As a result of my previous blog entry about how to manage your resignation, I received a reader’s comment / question asking about the exit interview, and whether they should avoid it altogether.
There is no need to avoid it but I suggest an exit interview be handled as you would conduct your resignation -- by exercising some restraint, regardless of your feelings as you’re heading out of the door, both mentally and physically. Let me explain: an exit interview is conducted with the intention of learning from the outgoing employee their thoughts and insights about how the company might gain from your constructive feedback. It is a great concept in theory and, in a perfect world, we’d all part ways as pals and forever get together for holidays and summer cookouts, playing badminton with all of our former bosses and co-workers. But that’s not the way it is, is it? If there were such events I dare say that in the minds of many the games would instead involve sharpened lawn darts or throwing horseshoes; wearing a well-meaning smile whilst presenting a bowl of potato salad left out in the sun just a little too long; yeah right, “kumbaya” indeed! I am an optimist about most things but I reserve a measure of realism / pessimism as it regards basic human nature. This concept of a group hug of an exit interview, I find a bit funny. I know of very few organizations that really value, much less, would implement the suggestions of an outgoing employee. Likewise, the exit interview is often the one time at which a departing employee might take advantage to settle scores and only occasionally do both sides enter into such a meeting with mutual good intentions toward one another.
So, I suggest that, if you must attend an exit interview, be sure to separate the personal from business and bite your tongue if it was anything but the best working experience of your lifetime (thus far). Be generic, thank them for the experience and opportunity to work with them, agree that you’ll stay in touch, conclude, shake hands and move on. Do not use the occasion to get even with anyone, as no good can come from it. There are two primary reasons to play nice even if you are inclined to deliver a verbal equivalent of a knuckle sandwich to the jaw. First, you want to have the option, if you need it, to extract a good reference(s) and second, this business world is shrinking, one never knows when you might end up working for or with some of these same people at a later date due to a merger or for various reasons.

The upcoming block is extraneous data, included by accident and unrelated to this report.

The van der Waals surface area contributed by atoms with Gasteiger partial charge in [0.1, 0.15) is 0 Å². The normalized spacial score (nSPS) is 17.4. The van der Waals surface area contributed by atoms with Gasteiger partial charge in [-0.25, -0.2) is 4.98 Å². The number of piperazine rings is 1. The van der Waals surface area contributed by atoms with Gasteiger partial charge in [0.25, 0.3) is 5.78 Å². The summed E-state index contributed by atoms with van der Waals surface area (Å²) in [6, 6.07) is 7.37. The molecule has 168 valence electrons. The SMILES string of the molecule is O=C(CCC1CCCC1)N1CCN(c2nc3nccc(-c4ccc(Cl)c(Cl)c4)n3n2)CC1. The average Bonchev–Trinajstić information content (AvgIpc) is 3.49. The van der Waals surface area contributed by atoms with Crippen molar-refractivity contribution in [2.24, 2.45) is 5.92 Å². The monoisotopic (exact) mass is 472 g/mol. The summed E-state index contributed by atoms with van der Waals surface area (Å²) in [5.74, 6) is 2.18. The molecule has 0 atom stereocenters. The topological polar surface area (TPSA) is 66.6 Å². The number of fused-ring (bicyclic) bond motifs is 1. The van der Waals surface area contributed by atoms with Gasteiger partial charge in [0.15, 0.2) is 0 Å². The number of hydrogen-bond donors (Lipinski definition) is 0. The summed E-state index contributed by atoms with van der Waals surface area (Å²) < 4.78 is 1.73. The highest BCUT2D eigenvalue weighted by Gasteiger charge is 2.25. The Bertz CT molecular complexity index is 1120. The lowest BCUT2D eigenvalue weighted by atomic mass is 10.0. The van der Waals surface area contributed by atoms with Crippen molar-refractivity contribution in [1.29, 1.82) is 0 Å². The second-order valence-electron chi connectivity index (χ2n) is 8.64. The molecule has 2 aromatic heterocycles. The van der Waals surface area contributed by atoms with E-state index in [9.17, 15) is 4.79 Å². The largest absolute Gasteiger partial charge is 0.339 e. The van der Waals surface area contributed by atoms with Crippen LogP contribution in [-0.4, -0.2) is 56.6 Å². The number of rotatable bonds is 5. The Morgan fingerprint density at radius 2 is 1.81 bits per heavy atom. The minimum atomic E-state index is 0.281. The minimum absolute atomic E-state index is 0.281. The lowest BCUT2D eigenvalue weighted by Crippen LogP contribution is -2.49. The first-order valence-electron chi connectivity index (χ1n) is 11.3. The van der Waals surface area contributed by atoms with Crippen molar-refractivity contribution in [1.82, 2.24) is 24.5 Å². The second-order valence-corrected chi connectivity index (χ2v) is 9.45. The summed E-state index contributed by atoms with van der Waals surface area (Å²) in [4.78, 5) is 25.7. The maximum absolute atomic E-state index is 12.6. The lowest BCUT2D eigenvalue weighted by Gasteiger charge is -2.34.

If you do have that warm, fuzzy feeling and you’ll be parting best of pals, then you should especially keep your comments to a minimum. Above all, don’t fall into the trap of thinking your opinion is so valued that you can just open up about any perceived woes; if you make one suggestion they don’t agree with, all that goodwill can evaporate. If you want to make some technical or process suggestions, go ahead, but perhaps they should have asked for your suggestions while you were in their employ; why is it your responsibility to give free advice, let them hire a consultant who is more objective. And if you are coaxed into a line of conversation regarding team structure, hierarchal or policy changes, avoid it, you don’t need someone hiding behind words attributed to you, dropping your name in order to better their own status.
Above all, do not allow an exit interview to become a last opportunity for them to make you feel any sense of regret about your decision to leave. Don’t get me wrong, exit interviews are fine and often necessary to hand over company materials, keys and what not. Shake hands and say “it’s been great”. If your mind is made up to leave and move ahead in your career, the exit interview is just another procedural step in the resignation process, nothing more. Once again, my advice about exit interviews is to smile, refrain from settling scores, say “Thanks, let’s do lunch sometime” -- part ways amicably if possible, but always professionally.
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